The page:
According to Van Hargis, we're all scared of the idea of a "run away horse" because we imagine a horse running full speed away with us, maybe bucking a bit, too, and we're unable to stop it. This idea scares us because it's something we might not be able to handle.
But he wanted us to think about "run away" on a smaller scale. For example, the horse who is walking without being asked to walk. Or, the horse who stopped who wasn't asked to stop. Isn't that a run away, too? The only difference is, one scares you and one doesn't.
So, back to my trail riding example from Monday, I dropped the reins and Cowboy kept walking. Is this a run away horse?
Yes and no. No, because this is what I trained him to do. I trained him long ago to move out on the trail, plow forward and basically ignore all the goofy things I'm doing up on top of him--like turning to chat, or whatever else.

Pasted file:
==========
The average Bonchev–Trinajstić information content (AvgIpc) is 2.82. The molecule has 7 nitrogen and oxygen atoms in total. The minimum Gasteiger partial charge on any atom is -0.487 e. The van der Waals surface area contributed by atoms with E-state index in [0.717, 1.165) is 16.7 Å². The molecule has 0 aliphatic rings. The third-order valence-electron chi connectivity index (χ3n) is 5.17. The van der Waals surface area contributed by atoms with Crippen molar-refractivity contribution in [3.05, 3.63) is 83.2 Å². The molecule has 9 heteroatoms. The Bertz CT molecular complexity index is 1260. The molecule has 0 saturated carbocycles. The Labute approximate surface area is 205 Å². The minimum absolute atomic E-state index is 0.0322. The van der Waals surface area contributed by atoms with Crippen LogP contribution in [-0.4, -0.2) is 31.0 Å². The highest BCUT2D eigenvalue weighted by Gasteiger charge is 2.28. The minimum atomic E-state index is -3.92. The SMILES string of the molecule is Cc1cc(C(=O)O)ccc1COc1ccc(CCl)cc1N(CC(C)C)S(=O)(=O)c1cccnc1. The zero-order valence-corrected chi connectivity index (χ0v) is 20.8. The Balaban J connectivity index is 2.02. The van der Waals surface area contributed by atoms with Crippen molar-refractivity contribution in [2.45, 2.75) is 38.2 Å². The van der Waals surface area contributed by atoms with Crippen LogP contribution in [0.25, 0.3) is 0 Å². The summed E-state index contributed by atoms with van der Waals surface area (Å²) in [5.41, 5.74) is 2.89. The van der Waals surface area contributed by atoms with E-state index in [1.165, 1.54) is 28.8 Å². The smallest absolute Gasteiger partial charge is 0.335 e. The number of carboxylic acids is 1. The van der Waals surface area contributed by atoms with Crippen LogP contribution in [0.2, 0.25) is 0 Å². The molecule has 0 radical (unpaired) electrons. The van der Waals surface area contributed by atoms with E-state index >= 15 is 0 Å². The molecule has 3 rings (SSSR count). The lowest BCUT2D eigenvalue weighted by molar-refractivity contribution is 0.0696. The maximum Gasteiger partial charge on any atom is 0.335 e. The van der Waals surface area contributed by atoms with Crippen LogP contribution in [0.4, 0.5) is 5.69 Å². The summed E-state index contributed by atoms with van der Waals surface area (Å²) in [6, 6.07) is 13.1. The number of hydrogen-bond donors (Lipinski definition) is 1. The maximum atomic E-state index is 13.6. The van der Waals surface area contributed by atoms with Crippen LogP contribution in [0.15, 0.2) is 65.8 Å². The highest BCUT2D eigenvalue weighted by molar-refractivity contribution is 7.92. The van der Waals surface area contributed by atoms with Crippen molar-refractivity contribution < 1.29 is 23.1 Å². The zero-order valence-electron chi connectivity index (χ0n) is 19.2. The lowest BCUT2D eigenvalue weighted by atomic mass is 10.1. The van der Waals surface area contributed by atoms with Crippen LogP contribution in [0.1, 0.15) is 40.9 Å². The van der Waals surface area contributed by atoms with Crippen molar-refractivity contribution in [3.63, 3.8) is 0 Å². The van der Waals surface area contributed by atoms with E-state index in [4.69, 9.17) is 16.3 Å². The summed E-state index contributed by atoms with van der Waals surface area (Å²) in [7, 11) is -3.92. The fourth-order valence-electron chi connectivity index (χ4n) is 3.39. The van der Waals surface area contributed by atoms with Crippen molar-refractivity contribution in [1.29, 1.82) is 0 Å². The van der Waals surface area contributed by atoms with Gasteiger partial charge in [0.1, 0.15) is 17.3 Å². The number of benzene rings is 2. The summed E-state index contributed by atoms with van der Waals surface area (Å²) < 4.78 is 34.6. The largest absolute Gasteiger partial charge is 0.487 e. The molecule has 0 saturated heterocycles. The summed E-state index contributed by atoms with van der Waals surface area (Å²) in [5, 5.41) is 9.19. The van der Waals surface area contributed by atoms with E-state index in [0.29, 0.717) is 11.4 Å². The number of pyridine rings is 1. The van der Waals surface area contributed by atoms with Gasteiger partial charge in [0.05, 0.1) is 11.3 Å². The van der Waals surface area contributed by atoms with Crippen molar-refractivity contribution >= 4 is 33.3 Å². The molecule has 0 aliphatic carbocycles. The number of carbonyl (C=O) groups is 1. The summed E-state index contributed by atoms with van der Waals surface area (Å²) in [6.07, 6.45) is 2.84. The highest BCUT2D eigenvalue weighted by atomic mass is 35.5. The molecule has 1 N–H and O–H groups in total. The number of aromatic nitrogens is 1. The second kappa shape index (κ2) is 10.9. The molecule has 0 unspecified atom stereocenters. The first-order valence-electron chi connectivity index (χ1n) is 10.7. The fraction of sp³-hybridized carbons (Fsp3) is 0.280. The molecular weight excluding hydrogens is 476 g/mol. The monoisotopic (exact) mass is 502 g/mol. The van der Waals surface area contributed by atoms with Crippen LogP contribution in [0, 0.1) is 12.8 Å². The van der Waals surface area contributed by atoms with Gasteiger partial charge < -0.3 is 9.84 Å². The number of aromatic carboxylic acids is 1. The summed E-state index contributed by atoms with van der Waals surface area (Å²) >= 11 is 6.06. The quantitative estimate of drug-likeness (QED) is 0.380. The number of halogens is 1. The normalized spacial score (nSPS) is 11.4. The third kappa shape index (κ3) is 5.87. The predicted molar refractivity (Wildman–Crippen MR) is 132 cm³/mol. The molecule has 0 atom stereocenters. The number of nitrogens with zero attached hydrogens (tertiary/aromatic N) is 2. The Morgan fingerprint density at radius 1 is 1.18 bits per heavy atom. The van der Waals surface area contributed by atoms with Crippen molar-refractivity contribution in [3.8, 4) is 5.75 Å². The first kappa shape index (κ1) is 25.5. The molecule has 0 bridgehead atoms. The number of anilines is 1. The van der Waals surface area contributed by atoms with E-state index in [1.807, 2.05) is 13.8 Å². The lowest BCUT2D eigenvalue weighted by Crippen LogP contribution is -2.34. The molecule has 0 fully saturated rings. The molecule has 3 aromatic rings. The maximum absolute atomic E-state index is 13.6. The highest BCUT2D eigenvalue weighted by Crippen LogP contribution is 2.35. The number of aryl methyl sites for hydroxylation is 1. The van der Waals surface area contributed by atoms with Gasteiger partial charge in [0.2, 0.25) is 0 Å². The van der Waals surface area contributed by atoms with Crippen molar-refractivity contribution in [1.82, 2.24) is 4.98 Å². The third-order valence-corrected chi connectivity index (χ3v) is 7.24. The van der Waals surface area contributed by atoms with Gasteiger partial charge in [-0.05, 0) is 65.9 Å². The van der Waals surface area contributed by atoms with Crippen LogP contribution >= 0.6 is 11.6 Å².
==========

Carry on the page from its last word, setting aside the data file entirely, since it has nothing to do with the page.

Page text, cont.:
Yes, too, however, because he's not listening to me, and in Van Hargis' opinion, this is a run away horse.
My goal is to ride him actively and then stop "riding" and see if he comes to a stop. If he does, he's listening and following me. If not, he's in control.
On another note, I'm going to see Buck Brannaman this Friday in Dayton, WA. I'm auditing the clinic. I hope to bring back more ideas from it to write about after the Van Hargis discussions. You know, the Van Hargis demo was only an hour or so and yet I have all these concepts from it--imagine the ideas a day with Buck Brannaman will generate.
There are two more things I want to write about later from Van Hargis. One is the idea of bits and how to use them and the other is the toothpaste example. Actually, there's one more, so three things--and the third is "riding" a horse from the ground.